We make the mistake of assuming that all our leaders and lawmakers love democracy, that democracy is their ideal. But some of them don’t believe in it at all. They harbor a belief — which they know they can never express publicly — that democracy doesn’t work because “the little people” don’t deserve a say. The world is only for the powerful and the wealthy who are “blessed by God.” Only they should have the privilege of making the rules.
It comes from white-privileged elitism and also partly from some strands of religious belief. (The wealthy are blessed by God, while poverty is God’s punishment.)
How do we see this? We see this in areas where local and state governments do everything in their power to make voting harder in less affluent and minority communities and easier in affluent and majority communities. Closing polling locations in poor cities and counties, asking for more and more forms of ID which the poor don’t have in abundance as the wealthy do, and so on.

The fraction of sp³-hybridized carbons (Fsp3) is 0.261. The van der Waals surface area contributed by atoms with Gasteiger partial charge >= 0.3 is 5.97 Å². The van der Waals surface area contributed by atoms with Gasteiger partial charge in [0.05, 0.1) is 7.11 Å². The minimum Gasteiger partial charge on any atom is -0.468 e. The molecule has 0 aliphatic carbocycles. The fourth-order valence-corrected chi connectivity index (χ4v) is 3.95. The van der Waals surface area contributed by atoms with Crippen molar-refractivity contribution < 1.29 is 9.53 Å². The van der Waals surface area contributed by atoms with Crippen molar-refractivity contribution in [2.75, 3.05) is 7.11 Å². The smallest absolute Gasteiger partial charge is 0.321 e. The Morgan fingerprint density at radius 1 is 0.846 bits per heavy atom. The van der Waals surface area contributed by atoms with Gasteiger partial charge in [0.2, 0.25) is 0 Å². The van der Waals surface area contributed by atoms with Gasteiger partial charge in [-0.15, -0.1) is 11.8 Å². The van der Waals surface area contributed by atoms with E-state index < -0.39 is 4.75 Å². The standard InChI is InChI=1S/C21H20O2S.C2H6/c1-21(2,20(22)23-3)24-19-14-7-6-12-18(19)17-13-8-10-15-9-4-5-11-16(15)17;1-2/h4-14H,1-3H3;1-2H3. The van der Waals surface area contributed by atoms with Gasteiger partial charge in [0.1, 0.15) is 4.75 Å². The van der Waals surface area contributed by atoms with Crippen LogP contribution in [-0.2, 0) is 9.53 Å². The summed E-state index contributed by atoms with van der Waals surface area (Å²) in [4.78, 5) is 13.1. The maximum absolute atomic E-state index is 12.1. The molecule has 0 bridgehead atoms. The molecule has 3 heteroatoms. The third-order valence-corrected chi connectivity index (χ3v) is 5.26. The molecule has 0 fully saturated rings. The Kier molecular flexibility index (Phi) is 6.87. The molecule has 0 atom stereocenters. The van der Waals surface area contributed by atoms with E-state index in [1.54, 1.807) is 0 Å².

We also see it in a disturbing strain of authoritarianism growing in the US today. The idea of the “leader principle,” espoused by Hitler and the Nazis, that all power should flow from one leader, who is above all other laws and considerations.
We also see it in what happened on January 6.
But here’s an uncomfortable truth: many of our nation’s founding fathers, while they had a hatred of authoritarian rule, also had an antipathy to democracy. Hence the electoral college and other obstacles placed in the way of what they euphemistically called “mob rule.” (In other words, poor people having an equal say as the rich.)
If you think I’m engaging in blasphemy, open a history book and see how our founding fathers put down rebellions after gaining our independence from Great Britain.
For those who say, “We’re a republic, not a democracy,” I reply that a republic is merely one form of democracy, just like Ford is one make of an automobile. Even as the powerful hold aloft the ideals of our republic — freedom and self-determination, some of them hate the foundations of a republic, which is, at heart, democracy.